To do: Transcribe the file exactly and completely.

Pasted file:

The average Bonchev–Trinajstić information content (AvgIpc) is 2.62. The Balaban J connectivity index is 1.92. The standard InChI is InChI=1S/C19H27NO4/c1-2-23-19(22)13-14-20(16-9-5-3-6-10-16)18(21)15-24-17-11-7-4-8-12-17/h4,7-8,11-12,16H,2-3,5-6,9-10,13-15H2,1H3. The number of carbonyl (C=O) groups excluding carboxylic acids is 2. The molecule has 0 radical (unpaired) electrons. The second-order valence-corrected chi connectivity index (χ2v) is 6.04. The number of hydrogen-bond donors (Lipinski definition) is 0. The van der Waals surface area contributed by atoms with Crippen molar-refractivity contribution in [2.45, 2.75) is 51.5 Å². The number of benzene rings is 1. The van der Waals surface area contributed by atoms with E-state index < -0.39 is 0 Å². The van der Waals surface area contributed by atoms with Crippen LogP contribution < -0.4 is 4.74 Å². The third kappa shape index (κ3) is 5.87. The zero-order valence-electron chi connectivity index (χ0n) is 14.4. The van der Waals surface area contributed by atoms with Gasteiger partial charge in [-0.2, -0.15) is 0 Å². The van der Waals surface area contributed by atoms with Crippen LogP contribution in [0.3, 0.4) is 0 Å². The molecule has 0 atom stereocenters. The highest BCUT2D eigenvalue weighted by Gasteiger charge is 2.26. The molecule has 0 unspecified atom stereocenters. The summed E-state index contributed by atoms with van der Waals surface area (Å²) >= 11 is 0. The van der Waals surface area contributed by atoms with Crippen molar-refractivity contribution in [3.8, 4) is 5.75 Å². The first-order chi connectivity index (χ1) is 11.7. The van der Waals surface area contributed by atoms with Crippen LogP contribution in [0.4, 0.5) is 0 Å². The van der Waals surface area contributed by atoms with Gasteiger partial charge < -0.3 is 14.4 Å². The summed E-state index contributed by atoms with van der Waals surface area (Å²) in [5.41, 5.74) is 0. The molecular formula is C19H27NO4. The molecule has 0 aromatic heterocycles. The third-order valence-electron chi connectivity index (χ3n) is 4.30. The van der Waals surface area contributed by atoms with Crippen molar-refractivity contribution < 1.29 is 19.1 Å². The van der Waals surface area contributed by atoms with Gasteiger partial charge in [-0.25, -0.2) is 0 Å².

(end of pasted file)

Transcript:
The average Bonchev–Trinajstić information content (AvgIpc) is 2.62. The Balaban J connectivity index is 1.92. The standard InChI is InChI=1S/C19H27NO4/c1-2-23-19(22)13-14-20(16-9-5-3-6-10-16)18(21)15-24-17-11-7-4-8-12-17/h4,7-8,11-12,16H,2-3,5-6,9-10,13-15H2,1H3. The number of carbonyl (C=O) groups excluding carboxylic acids is 2. The molecule has 0 radical (unpaired) electrons. The second-order valence-corrected chi connectivity index (χ2v) is 6.04. The number of hydrogen-bond donors (Lipinski definition) is 0. The van der Waals surface area contributed by atoms with Crippen molar-refractivity contribution in [2.45, 2.75) is 51.5 Å². The number of benzene rings is 1. The van der Waals surface area contributed by atoms with E-state index < -0.39 is 0 Å². The van der Waals surface area contributed by atoms with Crippen LogP contribution < -0.4 is 4.74 Å². The third kappa shape index (κ3) is 5.87. The zero-order valence-electron chi connectivity index (χ0n) is 14.4. The van der Waals surface area contributed by atoms with Gasteiger partial charge in [-0.2, -0.15) is 0 Å². The van der Waals surface area contributed by atoms with Crippen LogP contribution in [0.3, 0.4) is 0 Å². The molecule has 0 atom stereocenters. The highest BCUT2D eigenvalue weighted by Gasteiger charge is 2.26. The molecule has 0 unspecified atom stereocenters. The summed E-state index contributed by atoms with van der Waals surface area (Å²) >= 11 is 0. The van der Waals surface area contributed by atoms with Crippen molar-refractivity contribution in [3.8, 4) is 5.75 Å². The first-order chi connectivity index (χ1) is 11.7. The van der Waals surface area contributed by atoms with Crippen LogP contribution in [0.4, 0.5) is 0 Å². The van der Waals surface area contributed by atoms with Gasteiger partial charge < -0.3 is 14.4 Å². The summed E-state index contributed by atoms with van der Waals surface area (Å²) in [5.41, 5.74) is 0. The molecular formula is C19H27NO4. The molecule has 0 aromatic heterocycles. The third-order valence-electron chi connectivity index (χ3n) is 4.30. The van der Waals surface area contributed by atoms with Crippen molar-refractivity contribution < 1.29 is 19.1 Å². The van der Waals surface area contributed by atoms with Gasteiger partial charge in [-0.25, -0.2) is 0 Å².